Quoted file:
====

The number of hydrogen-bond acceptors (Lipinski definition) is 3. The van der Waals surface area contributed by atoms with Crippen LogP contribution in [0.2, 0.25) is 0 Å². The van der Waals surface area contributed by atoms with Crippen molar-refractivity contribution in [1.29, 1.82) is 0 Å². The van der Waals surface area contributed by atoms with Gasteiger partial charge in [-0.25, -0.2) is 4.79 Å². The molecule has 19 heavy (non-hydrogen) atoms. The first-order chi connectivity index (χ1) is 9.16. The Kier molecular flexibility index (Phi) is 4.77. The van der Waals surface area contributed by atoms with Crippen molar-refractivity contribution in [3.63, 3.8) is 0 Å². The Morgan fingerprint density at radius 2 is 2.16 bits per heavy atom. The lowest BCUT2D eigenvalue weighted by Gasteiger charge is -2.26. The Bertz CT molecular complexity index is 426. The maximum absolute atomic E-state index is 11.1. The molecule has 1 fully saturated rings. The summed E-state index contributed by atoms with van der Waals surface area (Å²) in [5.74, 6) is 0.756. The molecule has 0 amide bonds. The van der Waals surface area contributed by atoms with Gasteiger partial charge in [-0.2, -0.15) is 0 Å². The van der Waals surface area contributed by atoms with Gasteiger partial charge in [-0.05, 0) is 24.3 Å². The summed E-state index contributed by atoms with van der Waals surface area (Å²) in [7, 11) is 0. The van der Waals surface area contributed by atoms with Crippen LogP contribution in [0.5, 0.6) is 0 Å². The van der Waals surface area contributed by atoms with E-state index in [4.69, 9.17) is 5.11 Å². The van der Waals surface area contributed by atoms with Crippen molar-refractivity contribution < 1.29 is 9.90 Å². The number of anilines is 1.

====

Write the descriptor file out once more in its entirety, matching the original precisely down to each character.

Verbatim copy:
The number of hydrogen-bond acceptors (Lipinski definition) is 3. The van der Waals surface area contributed by atoms with Crippen LogP contribution in [0.2, 0.25) is 0 Å². The van der Waals surface area contributed by atoms with Crippen molar-refractivity contribution in [1.29, 1.82) is 0 Å². The van der Waals surface area contributed by atoms with Gasteiger partial charge in [-0.25, -0.2) is 4.79 Å². The molecule has 19 heavy (non-hydrogen) atoms. The first-order chi connectivity index (χ1) is 9.16. The Kier molecular flexibility index (Phi) is 4.77. The van der Waals surface area contributed by atoms with Crippen molar-refractivity contribution in [3.63, 3.8) is 0 Å². The Morgan fingerprint density at radius 2 is 2.16 bits per heavy atom. The lowest BCUT2D eigenvalue weighted by Gasteiger charge is -2.26. The Bertz CT molecular complexity index is 426. The maximum absolute atomic E-state index is 11.1. The molecule has 1 fully saturated rings. The summed E-state index contributed by atoms with van der Waals surface area (Å²) in [5.74, 6) is 0.756. The molecule has 0 amide bonds. The van der Waals surface area contributed by atoms with Gasteiger partial charge in [-0.2, -0.15) is 0 Å². The van der Waals surface area contributed by atoms with Gasteiger partial charge in [-0.05, 0) is 24.3 Å². The summed E-state index contributed by atoms with van der Waals surface area (Å²) in [7, 11) is 0. The van der Waals surface area contributed by atoms with Crippen LogP contribution in [0.5, 0.6) is 0 Å². The van der Waals surface area contributed by atoms with E-state index in [4.69, 9.17) is 5.11 Å². The van der Waals surface area contributed by atoms with Crippen molar-refractivity contribution < 1.29 is 9.90 Å². The number of anilines is 1.